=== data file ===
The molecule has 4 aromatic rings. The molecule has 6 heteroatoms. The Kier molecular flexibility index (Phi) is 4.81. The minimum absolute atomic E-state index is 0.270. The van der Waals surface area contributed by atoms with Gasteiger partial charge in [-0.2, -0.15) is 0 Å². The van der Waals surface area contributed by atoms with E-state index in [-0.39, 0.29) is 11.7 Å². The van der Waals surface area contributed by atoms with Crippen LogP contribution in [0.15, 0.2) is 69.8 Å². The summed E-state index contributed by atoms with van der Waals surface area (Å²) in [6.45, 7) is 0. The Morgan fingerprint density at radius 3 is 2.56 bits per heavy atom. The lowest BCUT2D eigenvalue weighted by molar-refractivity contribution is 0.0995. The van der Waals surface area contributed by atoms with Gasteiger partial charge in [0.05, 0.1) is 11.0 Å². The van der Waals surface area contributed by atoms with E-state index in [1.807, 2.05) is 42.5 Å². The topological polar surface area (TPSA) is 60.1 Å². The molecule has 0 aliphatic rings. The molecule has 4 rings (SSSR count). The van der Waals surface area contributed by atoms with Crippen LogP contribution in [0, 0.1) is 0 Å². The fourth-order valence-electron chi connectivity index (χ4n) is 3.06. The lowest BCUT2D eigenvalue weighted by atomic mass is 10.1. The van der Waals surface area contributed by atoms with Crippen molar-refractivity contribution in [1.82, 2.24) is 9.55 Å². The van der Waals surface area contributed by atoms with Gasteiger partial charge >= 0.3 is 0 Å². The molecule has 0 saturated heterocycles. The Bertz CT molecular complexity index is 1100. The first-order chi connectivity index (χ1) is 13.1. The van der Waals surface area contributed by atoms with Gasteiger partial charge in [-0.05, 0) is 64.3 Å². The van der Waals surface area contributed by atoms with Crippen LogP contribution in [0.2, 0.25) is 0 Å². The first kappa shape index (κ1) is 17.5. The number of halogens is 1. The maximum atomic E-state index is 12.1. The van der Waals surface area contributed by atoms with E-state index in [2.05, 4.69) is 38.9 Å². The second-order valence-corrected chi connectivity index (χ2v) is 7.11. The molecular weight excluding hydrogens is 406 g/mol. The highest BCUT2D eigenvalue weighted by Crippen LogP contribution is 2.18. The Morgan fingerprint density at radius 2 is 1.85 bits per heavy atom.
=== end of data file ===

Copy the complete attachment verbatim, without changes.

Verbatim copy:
The molecule has 4 aromatic rings. The molecule has 6 heteroatoms. The Kier molecular flexibility index (Phi) is 4.81. The minimum absolute atomic E-state index is 0.270. The van der Waals surface area contributed by atoms with Gasteiger partial charge in [-0.2, -0.15) is 0 Å². The van der Waals surface area contributed by atoms with E-state index in [-0.39, 0.29) is 11.7 Å². The van der Waals surface area contributed by atoms with Crippen LogP contribution in [0.15, 0.2) is 69.8 Å². The summed E-state index contributed by atoms with van der Waals surface area (Å²) in [6.45, 7) is 0. The Morgan fingerprint density at radius 3 is 2.56 bits per heavy atom. The lowest BCUT2D eigenvalue weighted by molar-refractivity contribution is 0.0995. The van der Waals surface area contributed by atoms with Gasteiger partial charge in [0.05, 0.1) is 11.0 Å². The van der Waals surface area contributed by atoms with E-state index in [1.807, 2.05) is 42.5 Å². The topological polar surface area (TPSA) is 60.1 Å². The molecule has 0 aliphatic rings. The molecule has 4 rings (SSSR count). The van der Waals surface area contributed by atoms with Crippen LogP contribution in [0, 0.1) is 0 Å². The fourth-order valence-electron chi connectivity index (χ4n) is 3.06. The lowest BCUT2D eigenvalue weighted by atomic mass is 10.1. The van der Waals surface area contributed by atoms with Crippen molar-refractivity contribution in [1.82, 2.24) is 9.55 Å². The van der Waals surface area contributed by atoms with Gasteiger partial charge >= 0.3 is 0 Å². The molecule has 0 saturated heterocycles. The Bertz CT molecular complexity index is 1100. The first-order chi connectivity index (χ1) is 13.1. The van der Waals surface area contributed by atoms with Gasteiger partial charge in [-0.05, 0) is 64.3 Å². The van der Waals surface area contributed by atoms with Crippen LogP contribution in [0.2, 0.25) is 0 Å². The first kappa shape index (κ1) is 17.5. The number of halogens is 1. The maximum atomic E-state index is 12.1. The van der Waals surface area contributed by atoms with E-state index in [2.05, 4.69) is 38.9 Å². The second-order valence-corrected chi connectivity index (χ2v) is 7.11. The molecular weight excluding hydrogens is 406 g/mol. The highest BCUT2D eigenvalue weighted by Crippen LogP contribution is 2.18. The Morgan fingerprint density at radius 2 is 1.85 bits per heavy atom.